Friday, February 04, 2005

'THE PRESS' Newspaper , October 1797 - March 1798 .
Too Radical for the Radicals .......

....... Ireland , January 1792 ; the first issue of the 'United Irishmen' newspaper , 'The Northern Star' , was published . Westminster did'nt like the look of it and set about closing it down : five years later (ie 1797) they sent in a 'heavy-gang' .......

In 1797 , the five-years-young newspaper ' The Northern Star ' was finally put out of business when its Offices and printing-press were destroyed by pro-British militia ; please note that this 'blog' already covered , in far greater detail than the above two posts , 'The Northern Star' newspaper (see 'Archives' list) .

However - within a few months of the closure of ' The Northern Star ' newspaper , a new 'star' (!) was born ; 'The Press' newspaper . The two 'main movers' behind the new newspaper were Arthur O'Connor ( a nephew of British 'Lord' Longueville ) and 'Lord' Edward Fitzgerald (whom we have mentioned on this blog before) .

Both those men were known by other members of the United Irishmen organisation , and by its leadership , to be amongst the more militant element in that group .

Arthur O'Connor was born in Cork in 1760 (or 1765 - different dates given by different sources) to the Conner family ; Arthur later changed his surname , put himself through school , became a barrister and , later , an M.P. in Westminster - and , along the way , he joined the United Irishmen .......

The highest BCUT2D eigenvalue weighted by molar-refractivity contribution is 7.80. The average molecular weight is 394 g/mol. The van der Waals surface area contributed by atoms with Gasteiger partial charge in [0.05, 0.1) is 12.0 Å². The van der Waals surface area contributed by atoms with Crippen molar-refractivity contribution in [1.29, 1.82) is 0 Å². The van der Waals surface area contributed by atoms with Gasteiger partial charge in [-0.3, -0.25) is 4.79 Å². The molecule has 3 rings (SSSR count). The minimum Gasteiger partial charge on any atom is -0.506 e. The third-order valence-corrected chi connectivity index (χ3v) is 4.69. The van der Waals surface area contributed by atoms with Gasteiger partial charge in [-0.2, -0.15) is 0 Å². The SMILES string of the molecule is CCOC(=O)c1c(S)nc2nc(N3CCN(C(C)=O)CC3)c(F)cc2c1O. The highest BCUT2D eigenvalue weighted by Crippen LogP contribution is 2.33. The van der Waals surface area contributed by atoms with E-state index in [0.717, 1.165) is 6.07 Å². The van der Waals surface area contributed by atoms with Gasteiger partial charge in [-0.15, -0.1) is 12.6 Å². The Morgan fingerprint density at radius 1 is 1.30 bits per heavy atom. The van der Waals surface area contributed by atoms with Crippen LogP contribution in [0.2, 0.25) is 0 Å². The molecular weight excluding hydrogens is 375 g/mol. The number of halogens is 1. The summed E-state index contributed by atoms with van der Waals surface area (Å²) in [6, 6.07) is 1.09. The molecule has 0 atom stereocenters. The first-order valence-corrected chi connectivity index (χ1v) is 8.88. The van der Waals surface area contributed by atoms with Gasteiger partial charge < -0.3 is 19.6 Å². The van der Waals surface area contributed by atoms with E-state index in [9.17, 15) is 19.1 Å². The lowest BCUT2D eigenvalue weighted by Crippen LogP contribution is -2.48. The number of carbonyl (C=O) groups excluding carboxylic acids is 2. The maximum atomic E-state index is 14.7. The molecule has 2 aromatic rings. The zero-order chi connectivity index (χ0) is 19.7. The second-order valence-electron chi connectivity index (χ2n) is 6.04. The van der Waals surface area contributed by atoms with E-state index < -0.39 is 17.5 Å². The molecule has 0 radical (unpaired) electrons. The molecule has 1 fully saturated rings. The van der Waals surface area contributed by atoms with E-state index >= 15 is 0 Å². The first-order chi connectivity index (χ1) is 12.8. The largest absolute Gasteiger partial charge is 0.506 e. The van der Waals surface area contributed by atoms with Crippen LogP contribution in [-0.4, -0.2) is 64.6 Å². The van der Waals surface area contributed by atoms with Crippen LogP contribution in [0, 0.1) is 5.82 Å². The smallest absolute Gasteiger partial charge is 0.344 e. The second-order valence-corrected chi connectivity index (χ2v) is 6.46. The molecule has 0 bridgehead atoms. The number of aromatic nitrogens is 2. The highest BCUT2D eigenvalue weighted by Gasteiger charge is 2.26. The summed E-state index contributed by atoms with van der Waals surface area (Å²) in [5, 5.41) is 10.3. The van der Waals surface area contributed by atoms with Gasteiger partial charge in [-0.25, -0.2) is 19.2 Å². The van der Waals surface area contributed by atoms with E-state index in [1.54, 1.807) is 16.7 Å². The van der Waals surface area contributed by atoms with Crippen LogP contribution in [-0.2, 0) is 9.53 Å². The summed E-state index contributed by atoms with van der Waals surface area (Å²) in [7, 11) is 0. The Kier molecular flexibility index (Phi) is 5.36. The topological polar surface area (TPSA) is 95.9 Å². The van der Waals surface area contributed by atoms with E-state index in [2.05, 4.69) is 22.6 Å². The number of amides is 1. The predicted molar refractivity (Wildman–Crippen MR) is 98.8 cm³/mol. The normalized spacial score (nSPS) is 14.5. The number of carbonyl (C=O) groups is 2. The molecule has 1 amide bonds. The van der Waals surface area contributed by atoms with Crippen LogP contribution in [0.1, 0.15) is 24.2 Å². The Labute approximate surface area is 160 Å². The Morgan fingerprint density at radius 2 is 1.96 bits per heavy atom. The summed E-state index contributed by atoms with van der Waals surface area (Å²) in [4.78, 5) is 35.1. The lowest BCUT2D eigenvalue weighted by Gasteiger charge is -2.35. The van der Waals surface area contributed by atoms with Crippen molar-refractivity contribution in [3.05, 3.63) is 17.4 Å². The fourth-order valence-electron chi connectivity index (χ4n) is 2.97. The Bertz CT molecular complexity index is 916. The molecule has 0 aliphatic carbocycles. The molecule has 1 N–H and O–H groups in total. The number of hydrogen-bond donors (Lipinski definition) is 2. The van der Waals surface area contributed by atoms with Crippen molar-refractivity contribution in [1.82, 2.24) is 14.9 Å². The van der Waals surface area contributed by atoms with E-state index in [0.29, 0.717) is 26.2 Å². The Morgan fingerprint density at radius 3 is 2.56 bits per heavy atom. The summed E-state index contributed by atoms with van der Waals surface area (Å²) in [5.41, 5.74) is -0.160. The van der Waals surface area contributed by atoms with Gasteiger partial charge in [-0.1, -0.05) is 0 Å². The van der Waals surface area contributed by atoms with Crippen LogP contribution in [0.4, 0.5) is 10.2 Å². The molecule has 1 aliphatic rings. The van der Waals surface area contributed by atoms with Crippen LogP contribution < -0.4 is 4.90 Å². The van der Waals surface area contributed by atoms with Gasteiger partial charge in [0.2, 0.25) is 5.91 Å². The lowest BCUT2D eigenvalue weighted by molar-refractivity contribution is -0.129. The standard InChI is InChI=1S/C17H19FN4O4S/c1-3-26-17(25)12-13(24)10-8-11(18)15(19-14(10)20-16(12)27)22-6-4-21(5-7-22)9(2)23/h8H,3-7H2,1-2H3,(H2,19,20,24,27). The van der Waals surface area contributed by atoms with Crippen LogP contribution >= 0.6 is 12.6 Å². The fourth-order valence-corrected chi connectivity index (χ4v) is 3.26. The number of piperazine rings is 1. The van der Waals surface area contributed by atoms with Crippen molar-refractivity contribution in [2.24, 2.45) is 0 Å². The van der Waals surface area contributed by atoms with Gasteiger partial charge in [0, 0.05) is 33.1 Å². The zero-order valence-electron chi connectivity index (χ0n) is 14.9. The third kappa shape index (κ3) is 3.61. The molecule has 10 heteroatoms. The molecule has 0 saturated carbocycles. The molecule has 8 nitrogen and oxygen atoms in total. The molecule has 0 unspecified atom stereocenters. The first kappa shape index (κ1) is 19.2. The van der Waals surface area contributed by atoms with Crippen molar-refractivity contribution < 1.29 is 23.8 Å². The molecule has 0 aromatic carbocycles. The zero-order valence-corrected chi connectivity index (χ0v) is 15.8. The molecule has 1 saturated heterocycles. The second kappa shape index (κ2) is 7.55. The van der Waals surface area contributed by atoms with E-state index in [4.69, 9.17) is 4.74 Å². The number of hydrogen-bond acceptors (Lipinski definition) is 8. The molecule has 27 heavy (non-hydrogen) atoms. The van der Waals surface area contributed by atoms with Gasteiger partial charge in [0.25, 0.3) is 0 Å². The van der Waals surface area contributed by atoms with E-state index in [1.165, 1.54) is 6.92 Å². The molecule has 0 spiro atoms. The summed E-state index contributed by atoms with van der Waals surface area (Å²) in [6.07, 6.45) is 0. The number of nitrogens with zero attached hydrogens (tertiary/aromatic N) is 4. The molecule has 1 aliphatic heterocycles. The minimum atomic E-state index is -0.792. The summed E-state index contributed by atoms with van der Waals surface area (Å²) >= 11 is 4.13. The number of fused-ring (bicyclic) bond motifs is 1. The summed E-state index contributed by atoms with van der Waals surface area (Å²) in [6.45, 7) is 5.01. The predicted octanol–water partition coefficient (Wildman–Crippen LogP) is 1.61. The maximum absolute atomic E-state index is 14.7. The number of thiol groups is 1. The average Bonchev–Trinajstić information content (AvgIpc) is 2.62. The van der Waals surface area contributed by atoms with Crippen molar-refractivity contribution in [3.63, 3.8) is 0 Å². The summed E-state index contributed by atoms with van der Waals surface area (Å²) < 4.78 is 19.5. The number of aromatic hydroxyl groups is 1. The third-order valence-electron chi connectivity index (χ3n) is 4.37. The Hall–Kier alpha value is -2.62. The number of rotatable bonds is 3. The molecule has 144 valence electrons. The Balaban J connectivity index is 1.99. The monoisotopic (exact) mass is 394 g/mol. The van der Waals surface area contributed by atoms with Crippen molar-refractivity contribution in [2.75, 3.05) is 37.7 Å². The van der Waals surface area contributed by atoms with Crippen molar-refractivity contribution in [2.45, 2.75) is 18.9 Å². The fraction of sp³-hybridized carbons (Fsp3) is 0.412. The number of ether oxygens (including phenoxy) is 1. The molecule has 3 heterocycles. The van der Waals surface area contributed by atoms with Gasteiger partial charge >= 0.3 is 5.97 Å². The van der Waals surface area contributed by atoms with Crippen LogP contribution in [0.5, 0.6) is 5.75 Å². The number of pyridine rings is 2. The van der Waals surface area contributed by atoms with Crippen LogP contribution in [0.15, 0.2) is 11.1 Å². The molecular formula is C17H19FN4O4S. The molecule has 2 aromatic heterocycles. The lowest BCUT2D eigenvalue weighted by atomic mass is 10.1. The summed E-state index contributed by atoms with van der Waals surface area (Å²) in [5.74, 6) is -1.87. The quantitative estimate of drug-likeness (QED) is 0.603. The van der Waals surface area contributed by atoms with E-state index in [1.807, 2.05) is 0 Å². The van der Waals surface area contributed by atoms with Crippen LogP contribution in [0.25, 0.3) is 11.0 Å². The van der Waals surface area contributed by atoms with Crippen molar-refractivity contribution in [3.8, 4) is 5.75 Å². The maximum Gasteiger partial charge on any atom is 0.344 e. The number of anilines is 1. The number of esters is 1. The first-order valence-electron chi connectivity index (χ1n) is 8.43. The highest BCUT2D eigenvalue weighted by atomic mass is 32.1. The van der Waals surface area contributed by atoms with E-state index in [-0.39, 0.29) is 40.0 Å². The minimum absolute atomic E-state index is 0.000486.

Encounters with youths exposed him to IRA.

First published in 'NOW' magazine , Volume 1 , No. 4 , October 1989 , page 37 .
Re-published here in 5 parts .
[5 of 5].

'Lord' Mountbatten was particularly attracted to boys in their early teens ; it was this characteristic which made him especially vulnerable to the IRA , because he needed to slip away from his personal bodyguards to keep dates with such boys , some of whom came in contact with IRA men .

His vice habit was similar to that of the former British Secret Service Chief , 'Sir' Maurice Oldfield , who was appointed ' Ulster (sic) Security Co-Ordinator ' by Margaret Thatcher in the wake of the Mountbatten assassination .

'Sir' Maurice also slipped away from his 'personal protection detail' - a team of handpicked , plain-clothes British 'Royal' Military Policemen - on various occasions while he was living in Stormont House , beside Stormont Castle in Belfast . But a plan by the IRA to kill him during one such expedition into County Down failed when he was unexpectedly moved back to London .

(Monday 7th - ' A STICKY END ; THE OFFICIALS ' , from 1981 ).

'Survivors' : collected by Uinseann MacEoin .
Reviewed by Tim Pat Coogan.

First published in 'MAGILL' magazine , December 1980 , page 53.
Re-published here in 7 parts .
(1 of 7).

My judgement on this book can be summed up in two words - get it ! Apart from being produced with fine illustrations by Colman Doyle , large print and so on , at the contemporary market level for hard cover books it is reasonably priced . It is a " good read " in itself and a thoroughly significant collection of memoirs which , though they deal (as the title suggests) with survivors of the Anglo/Irish War and Civil War period , also throw a very significant light , or shadow , depending on how one looks at the predominantly Republican viewpoint of the survivors , on the present Northern situation .

For instance , one of the most formidable guerrilla fighters of the Tan War was Tomas O Maoileoin of Westmeath , better known as Sean Forde , Commandant General of the IRA . A couple of his reminiscences give the calibre of the man -

- " At that moment the tongs , reddened in a fire , was carressed along my back . I fell forward with the shock and pain . Struggling to my feet , I let them have the weight of my tongue for treating a prisoner so . They forgot the tongs and lunged at me instead . I received a rain of blows before I collapsed again ....... "